Research activities

Collaborations and supervisors

Peer reviewed publications

Peer reviewed abstracts

Other publications

Conferences

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Research Interest

My work focused on the consequences of dioxygen (O2) deficit as a limiting factor of exercise in trained and diseased participants.

Despite the importance to characterize the plateau of maximal oxygen uptake (i.e., VO2max) in order to state that the exercise is maximal, the literature reports dissonances in its prevalence i.e., 0 to 90% depending on studies (1–4). The origin of this variability in plateau prevalence is multifactorial. Thus, one part of my work aims to assess the factors limiting maximum performance in the healthy and trained participants.

I am also interested in the functional consequences of an O2 deficit in walking. Indeed, the patient with peripheral arterial dysfunction (Peripheral Arterial Diseased, PAD) may exhibit walking functional discomfort due to exercise induced ischemia (5–7). The evaluation of the Maximum Walking Distance (MWD) represents a crucial issue since a MWD of less than 300 meters is in favor of a revascularization (8). Therefore, the other aim of my work is to test the validity of innovative methodologies based on Global Positioning System (GPS) and Transcutaneous Pressure in Oxygen (TcPO2) during a treadmill test with respect to the assessment of the functional limitation in PAD patients.

References

  1. Doherty M, Nobbs L, Noakes TD. Low frequency of the “plateau phenomenon” during maximal exercise in elite British athletes. Eur J Appl Physiol. 2003; 89(6):619–23.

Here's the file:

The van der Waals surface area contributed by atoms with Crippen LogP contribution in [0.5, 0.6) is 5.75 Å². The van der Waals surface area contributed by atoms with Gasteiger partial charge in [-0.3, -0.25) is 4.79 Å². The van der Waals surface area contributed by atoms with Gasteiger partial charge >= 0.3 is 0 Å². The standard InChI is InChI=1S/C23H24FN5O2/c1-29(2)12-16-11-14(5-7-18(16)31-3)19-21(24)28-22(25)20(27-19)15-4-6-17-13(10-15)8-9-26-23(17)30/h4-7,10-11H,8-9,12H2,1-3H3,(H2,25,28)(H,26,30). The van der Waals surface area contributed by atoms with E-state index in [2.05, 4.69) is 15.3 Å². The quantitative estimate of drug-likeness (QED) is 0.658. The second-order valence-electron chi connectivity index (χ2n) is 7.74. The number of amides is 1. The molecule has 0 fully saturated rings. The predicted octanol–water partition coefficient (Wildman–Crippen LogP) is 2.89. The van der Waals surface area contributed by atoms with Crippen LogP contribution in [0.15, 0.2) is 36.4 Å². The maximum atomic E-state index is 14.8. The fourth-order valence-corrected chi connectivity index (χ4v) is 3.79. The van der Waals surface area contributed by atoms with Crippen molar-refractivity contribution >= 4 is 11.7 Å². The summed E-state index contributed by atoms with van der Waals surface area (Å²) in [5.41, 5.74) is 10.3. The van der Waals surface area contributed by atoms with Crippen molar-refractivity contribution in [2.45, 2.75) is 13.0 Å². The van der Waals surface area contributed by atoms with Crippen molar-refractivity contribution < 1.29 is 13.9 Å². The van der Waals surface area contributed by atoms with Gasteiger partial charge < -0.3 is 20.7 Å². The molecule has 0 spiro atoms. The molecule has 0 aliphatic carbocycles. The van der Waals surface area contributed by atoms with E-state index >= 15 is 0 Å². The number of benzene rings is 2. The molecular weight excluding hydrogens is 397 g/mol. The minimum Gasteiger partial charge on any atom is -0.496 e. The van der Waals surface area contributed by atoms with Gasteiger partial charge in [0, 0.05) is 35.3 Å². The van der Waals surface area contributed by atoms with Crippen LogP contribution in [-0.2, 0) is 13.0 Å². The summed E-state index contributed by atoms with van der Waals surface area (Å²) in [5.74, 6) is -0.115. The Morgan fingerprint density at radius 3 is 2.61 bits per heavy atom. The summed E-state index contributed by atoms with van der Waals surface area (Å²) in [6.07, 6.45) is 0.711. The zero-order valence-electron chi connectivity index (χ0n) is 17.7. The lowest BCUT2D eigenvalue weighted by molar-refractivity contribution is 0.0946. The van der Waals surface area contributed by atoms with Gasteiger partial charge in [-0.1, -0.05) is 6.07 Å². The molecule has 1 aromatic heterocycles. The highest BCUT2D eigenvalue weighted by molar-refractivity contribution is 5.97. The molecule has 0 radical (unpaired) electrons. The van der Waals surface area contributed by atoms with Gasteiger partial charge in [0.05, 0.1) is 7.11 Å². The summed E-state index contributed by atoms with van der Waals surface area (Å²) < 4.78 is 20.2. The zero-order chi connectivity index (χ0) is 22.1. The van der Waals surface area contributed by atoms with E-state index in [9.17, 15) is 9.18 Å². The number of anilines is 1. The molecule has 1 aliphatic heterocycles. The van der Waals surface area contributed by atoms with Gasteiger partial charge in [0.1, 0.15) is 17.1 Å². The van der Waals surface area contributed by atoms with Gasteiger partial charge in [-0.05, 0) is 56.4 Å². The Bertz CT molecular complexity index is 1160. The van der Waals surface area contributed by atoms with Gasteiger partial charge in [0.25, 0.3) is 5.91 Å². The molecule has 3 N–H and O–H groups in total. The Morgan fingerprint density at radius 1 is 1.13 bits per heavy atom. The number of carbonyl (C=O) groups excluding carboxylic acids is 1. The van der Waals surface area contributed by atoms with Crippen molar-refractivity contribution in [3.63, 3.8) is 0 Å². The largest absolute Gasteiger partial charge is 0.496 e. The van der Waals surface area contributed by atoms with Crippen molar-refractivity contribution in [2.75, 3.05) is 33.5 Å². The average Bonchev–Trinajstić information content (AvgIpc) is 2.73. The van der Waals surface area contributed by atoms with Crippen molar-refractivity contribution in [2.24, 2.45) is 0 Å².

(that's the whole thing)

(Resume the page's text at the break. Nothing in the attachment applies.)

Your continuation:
2. Gordon D, Hopkins S, King C, Keiller D, Barnes RJ. Incidence of the Plateau at VO2max is Dependent on the Anaerobic Capacity. International Journal of Sports Medicine. 2011 Jan; 32(01):1–6.
  3. Astorino TA, White AC. Assessment of anaerobic power to verify VO2max attainment. Clinical Physiology and Functional Imaging. 2010 Jul 1; 30(4):294–300.
  4. Rivera-Brown AM, Frontera WR. Principles of exercise physiology: responses to acute exercise and long-term adaptations to training. PM R. 2012 Nov; 4(11):797–804.
  5. Resnick HE, Lindsay RS, McDermott MM, Devereux RB, Jones KL, Fabsitz RR, et al. Relationship of high and low ankle brachial index to all-cause and cardiovascular disease mortality: the Strong Heart Study. Circulation. 2004; 109(6):733–9.
  6. McDermott MM, Liu K, Ferrucci L, Tian L, Guralnik JM, Liao Y, et al. Decline in functional performance predicts later increased mobility loss and mortality in peripheral arterial disease. J Am Coll Cardiol. 2011; 57(8):962–70.
  7. McDermott MM, Liu K, Ferrucci L, Tian L, Guralnik JM, Liao Y, et al. Greater sedentary hours and slower walking speed outside the home predict faster declines in functioning and adverse calf muscle changes in peripheral arterial disease. J Am Coll Cardiol. 2011; 57(23):2356–64.
  8. Dormandy JA, Rutherford RB. Management of peripheral arterial disease (PAD). TASC Working Group. TransAtlantic Inter-Society Consensus (TASC). J Vasc Surg. 2000; 31(1 Pt 2):S1–296.